The Supreme Court heard arguments yesterday on the most serious legal challenge to Obamacare so far. At issue in King v. Burwell is whether the language in the Affordable Care Act that provides for federal subsidies for health insurance policies purchased in exchanges “established by the state” applies also to the policies purchased in the 34 states that refused to establish exchanges.
The clumsily written and largely unvetted law and the way it is being applied poses other questions for the court: Does a law mean what it says, or what it surely must mean? Do the words in a law mean what was originally intended (there is evidence that the writers of the law actually intended the provision to apply to state exchanges only in order to coerce states to establish them) or what the bureaucracy wants it to mean?
The U.S. Supreme Court appeared sharply divided on ideological lines on Wednesday as it tackled a second major challenge to President Barack Obama’s healthcare law, with Justice Anthony Kennedy emerging as a likely swing vote in a ruling.
The nine justices heard 85 minutes of arguments in the case brought by conservative opponents of the law who contend its tax credits aimed at helping people afford medical insurance should not be available in most states. A ruling favoring the challengers could cripple the law dubbed Obamacare, the president’s signature domestic policy achievement.Kennedy, a conservative who often casts the deciding vote in close cases, raised concerns to lawyers on both sides about the possible negative impact on states if the government loses the case, suggesting he could back the Obama administration. But he did not commit to supporting either side.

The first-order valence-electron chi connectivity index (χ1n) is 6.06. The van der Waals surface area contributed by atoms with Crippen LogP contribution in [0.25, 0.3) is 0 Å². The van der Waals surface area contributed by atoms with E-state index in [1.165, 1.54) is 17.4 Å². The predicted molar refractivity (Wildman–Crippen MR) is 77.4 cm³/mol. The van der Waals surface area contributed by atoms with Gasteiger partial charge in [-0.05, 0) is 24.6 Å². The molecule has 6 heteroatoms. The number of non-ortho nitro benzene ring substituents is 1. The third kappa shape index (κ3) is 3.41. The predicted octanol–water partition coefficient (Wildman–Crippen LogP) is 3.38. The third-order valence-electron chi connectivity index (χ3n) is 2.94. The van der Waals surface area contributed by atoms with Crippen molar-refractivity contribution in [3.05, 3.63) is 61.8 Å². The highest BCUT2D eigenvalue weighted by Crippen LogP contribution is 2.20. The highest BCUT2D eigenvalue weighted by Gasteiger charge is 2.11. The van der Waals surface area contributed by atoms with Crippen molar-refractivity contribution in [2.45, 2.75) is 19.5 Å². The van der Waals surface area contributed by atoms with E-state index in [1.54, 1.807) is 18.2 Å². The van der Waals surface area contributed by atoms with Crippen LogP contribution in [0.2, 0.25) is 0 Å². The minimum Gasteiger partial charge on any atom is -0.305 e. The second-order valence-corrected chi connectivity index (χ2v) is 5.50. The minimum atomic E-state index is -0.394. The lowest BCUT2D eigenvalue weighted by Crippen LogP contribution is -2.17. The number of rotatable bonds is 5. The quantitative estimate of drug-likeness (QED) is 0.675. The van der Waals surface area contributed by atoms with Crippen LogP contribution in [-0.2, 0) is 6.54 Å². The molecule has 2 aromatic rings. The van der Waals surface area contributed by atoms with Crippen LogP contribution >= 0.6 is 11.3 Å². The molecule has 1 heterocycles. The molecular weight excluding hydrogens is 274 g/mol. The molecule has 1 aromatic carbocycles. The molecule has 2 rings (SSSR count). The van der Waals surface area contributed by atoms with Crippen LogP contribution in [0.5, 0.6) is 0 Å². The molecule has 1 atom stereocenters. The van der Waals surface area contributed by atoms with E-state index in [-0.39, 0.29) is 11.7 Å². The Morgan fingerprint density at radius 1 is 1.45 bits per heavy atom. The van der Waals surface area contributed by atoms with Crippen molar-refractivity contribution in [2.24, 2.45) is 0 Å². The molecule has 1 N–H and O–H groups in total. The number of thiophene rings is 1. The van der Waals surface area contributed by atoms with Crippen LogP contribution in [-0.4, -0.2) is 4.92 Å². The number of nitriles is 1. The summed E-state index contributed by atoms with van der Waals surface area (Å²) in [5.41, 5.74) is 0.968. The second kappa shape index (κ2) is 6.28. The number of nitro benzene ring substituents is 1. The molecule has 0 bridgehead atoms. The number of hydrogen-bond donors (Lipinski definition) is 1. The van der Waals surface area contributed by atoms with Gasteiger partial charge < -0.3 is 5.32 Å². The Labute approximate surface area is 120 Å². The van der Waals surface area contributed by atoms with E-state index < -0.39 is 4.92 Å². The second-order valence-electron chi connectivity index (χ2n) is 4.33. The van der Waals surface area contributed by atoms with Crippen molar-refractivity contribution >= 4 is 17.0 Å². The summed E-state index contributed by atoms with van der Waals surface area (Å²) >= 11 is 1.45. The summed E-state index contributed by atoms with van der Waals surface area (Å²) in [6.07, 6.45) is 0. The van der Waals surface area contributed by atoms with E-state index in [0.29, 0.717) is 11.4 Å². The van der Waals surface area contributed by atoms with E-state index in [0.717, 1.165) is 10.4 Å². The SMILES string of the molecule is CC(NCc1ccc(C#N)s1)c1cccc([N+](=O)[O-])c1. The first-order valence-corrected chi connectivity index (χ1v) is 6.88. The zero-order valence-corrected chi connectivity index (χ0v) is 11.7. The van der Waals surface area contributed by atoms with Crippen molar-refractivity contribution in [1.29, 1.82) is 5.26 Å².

Chief Justice John Roberts, who supplied the key vote in a 5-4 ruling in 2012 upholding the law in the previous challenge, said little to signal how he might vote.
The court’s four liberals appeared supportive of the government. Conservatives Antonin Scalia and Samuel Alito asked questions sympathetic to the challengers. Fellow conservative Clarence Thomas, following his usual practice, asked nothing. . . .
The legal question is whether a four-word phrase in the expansive law saying subsidies are available to those buying insurance on exchanges “established by the state” has been correctly interpreted by the administration to allow subsidies to be available nationwide.
Exchanges are online marketplaces that allow consumers to shop among competing insurance plans.